Maybe some of you parents can relate. One day your kid is on training wheels or a balance bike, the next they decide they can ride no hands.
It starts out simple enough–one hand up for a split second (see “the beginner in the video). Then two (for a split, split second). They start stretching it out. Longer and longer. The wobbles get bigger, and more dangerous because they aren’t going too fast to start out with and usually stop pedaling as soon as the hands come off. But still they wait even longer before returning to the safety of hands on. Eventually, they’ll realize speed is a good thing. It stabilizes the bike. But until they do … yikes.
The boy right now is in the early stretching-out stage. And it scares the crap out of me.
You see, an incident on the playground last year cost him most of his two front teeth. Keeping the remaining tooth structure is already getting pretty expensive, but sort of necessary. So every time those hands go up, I cringe.
That this is even a worry of mine is more than ironic. I crashed a LOT as a kid. Call me the poster child for the accident-prone life I’m not exaggerating when I say my mom spent days of her life waiting for X-rays in the emergency room. Thirteen casts. Countless stitches. You name it, I broke, cut, spindled or mutilated it.
Mad Paperboy Skillz
Still this didn’t stop me from riding no-handed like any other self-respecting kid. In fact, as a proud, bicycle-paperboy, one of my go-to skills was the no-handed paper-fold and toss. To add difficulty, this was done astride my royal-blue Schwinn Varsity (purchased with hard-earn paper route money), toting 40lbs of Seattle Times in my newsprint-stained, canvas, double-shoulder bags.
Maybe it was more dangerous steer around my suburban route no-handed, but the route was faster when I didn’t stop to fold. And speed was the name of the game when you were trying to beat the rain and get home before the Banana Splits started and my cereal got soggy.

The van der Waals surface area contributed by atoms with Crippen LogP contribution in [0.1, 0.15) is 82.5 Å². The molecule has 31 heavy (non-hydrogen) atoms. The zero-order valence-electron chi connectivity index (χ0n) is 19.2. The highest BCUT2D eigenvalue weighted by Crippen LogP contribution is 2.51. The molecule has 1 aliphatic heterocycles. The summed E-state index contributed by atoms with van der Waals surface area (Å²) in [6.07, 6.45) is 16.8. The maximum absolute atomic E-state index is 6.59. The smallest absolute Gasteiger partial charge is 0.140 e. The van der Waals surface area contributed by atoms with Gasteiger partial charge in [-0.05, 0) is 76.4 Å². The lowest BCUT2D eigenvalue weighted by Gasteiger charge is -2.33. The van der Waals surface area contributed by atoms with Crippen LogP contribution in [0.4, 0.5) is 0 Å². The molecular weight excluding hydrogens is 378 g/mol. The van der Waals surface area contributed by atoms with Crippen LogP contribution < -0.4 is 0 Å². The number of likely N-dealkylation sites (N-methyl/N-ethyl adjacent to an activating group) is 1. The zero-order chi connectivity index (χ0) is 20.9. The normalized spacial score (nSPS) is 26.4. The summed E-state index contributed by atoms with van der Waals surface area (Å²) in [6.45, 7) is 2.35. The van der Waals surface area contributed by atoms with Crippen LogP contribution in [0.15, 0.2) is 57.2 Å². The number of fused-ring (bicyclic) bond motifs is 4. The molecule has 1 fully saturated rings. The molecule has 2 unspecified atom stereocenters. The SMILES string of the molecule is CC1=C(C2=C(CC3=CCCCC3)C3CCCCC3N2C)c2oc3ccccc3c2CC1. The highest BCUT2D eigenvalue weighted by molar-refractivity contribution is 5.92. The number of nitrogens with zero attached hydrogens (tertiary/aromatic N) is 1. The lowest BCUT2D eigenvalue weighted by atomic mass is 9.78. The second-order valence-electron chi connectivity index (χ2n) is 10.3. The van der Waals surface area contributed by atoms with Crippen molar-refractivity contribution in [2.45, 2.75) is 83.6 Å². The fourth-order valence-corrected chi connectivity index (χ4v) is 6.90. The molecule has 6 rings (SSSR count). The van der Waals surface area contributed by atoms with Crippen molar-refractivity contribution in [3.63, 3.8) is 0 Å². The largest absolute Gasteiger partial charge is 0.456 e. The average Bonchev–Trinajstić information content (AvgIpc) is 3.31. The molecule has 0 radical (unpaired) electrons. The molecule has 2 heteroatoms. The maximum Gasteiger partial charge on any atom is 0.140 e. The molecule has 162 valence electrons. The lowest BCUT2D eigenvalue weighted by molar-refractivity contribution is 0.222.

Of course, that life is gone. Kids aren’t allowed to be out on bikes without their parents. And certainly not in the rain. And don’t even think about eating sugar cereals and watching junky TV after school. Even if you could get past all the bad for you stuff (freedom, TV, and junkfood), the classic paperboy no longer exists: the Seattle Times only wants adults with cars.
I actually feel pretty terrible about the loss of the paperboy. No doubt about it – the job sucked and those greedy newspaper circulation departments took advantage of child labor (I probably made $40/month. The Times advertises up to 40x more for adults today). But really, what’s wrong with little suburban child labor?
Freedom and Failure as Learning Tools
Earning the money for my Varsity was a very big deal. Having the freedom and the responsibility of the bike route helped me gain essential life experiences, some of them even useful. (if it looks like it’s going to rain, go deliver your papers instead of hanging out at the paper shack talking about girls. If you don’t, you’ll get wet. And… when collecting for monthly paper bill, if a creepy guy answers the door in a bathrobe holding a cantelope, come back later. That kind of thing).
With so few opportunities to try, fail and learn on their own, the least I can do is let my kid ride his bike no-handed. Let him learn and let him fall. They’re making advances in dental technology all the time, right?
Heck, maybe one day, he’ll be rocking all 50 of these no-handed moves.
(hat tip to the always awesome adventure journal)
Or maybe that’s exactly what I’m afraid of.
So how ’bout you. Any riding fears (real or imagined) you want to get over? Feel free to share in the comments and maybe we can do some cheap group therapy.